If you look at Apple’s “What’s New in iOS” 12 page, you’ll find a section entitled “Interactive Controls in Notifications,” which exclaims:
Notification content app extensions now support user interactivity in custom views. If the content of your app’s notifications needs to prompt user interaction, add controls like buttons and switches.
In this tutorial, I’m going to show you how to give your local and remote (push) notifications a custom user interface (UI). Users can now interact with a notification’s content area. iOS 12 has given us the ability to add a UIViewController subclass to notifications which we can customize. We can add controls like UIButton, UIImageView, and UISwitch to the view controller, wire up custom functionality using IBOutlet and IBAction, and arrange our custom UI using Auto Layout — all within the notification itself. We can provide support for more than a single tap. We can develop pretty much any type of user experience we want, within notification space limitations and timing considerations.
I’ll show you how a user can take action in response to a notification by interacting only with a customized notification interface, and conveniently not having to open up an app. I’ll be showcasing software released to developers just ten days ago (June 19), specifically iOS 12 beta 2 and Xcode 10 beta 2.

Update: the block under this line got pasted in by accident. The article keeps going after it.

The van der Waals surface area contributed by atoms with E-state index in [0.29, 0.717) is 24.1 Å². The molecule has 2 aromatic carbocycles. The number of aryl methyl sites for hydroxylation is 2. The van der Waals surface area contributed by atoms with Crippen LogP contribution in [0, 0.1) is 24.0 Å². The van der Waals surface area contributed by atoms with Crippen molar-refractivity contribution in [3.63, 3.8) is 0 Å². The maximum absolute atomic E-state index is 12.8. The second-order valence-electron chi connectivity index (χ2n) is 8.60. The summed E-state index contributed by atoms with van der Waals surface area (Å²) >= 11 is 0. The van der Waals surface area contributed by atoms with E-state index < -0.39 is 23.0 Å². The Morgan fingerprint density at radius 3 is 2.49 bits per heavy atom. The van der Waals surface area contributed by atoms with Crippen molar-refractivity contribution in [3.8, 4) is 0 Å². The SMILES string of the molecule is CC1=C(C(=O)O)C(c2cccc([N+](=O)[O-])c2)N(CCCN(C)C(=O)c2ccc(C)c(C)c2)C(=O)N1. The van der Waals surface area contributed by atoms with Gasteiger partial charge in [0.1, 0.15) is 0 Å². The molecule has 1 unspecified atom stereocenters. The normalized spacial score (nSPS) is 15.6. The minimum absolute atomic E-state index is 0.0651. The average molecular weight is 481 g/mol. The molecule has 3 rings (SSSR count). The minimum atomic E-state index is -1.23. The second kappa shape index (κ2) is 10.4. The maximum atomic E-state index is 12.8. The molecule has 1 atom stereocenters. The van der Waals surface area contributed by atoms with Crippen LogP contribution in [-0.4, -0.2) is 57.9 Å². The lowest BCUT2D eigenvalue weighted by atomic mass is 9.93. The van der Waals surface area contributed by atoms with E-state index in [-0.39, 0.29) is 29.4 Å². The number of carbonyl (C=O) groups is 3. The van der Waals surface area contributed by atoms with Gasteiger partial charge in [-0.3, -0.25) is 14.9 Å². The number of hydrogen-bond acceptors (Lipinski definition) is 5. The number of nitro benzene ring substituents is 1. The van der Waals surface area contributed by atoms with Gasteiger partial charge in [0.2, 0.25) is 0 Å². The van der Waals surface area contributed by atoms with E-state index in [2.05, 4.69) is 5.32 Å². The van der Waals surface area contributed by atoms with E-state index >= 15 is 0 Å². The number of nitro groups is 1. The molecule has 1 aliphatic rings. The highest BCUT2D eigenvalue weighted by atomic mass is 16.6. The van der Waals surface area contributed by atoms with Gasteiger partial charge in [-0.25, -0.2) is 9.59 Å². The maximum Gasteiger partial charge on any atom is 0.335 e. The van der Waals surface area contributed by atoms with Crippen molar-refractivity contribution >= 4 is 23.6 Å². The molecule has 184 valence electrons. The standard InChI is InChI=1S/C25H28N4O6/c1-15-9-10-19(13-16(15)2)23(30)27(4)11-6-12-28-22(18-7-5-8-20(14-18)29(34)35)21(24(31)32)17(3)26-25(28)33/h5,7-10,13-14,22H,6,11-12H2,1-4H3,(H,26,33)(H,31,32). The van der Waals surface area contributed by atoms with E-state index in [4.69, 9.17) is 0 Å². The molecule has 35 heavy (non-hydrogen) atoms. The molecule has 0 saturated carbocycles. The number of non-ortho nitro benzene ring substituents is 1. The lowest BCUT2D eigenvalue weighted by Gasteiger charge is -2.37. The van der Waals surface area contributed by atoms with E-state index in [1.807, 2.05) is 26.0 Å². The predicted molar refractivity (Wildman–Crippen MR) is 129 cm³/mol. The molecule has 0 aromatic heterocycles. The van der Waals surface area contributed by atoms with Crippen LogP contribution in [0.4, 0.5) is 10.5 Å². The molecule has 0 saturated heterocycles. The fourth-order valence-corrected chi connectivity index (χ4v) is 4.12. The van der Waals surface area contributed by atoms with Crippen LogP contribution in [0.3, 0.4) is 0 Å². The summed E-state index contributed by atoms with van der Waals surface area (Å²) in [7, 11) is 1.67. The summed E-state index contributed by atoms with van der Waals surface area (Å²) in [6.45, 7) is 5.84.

By the end of this tutorial, you’ll be able allow to your app users to get a notification, see a custom UI, click on a button, and get a confirmation — all inside a notification, like so:
With iOS 12, Apple fine-tuned the notification authorization process and expanded notification delivery options, giving developers the ability to build apps with high opt-in, reaction, and retention rates, thus leading to potentially higher revenues. The company announced these new features during a WWDC 2018 presentation entitled “What’s New in User Notifications.” App developers now have the ability to start sending notifications without explicit permission, i.e., on a trial basis. Apple calls this new notification management protocol “provisional authorization” which is closely related to a feature they’ve named “deliver quietly.” In this tutorial, I’ll show you how to encode these new notification features using software released to developers just fifteen days ago (June 19), specifically iOS 12 beta 2 and Xcode 10 beta 2 (which includes Swift 4.2).
To give you an idea of the code I’ll be writing and explaining in this tutorial, here are two videos of my sample app delivering a notification provisionally on an iPhone 8 Plus. Notice iOS 12 has multiple options for configuring how future notifications will be delivered: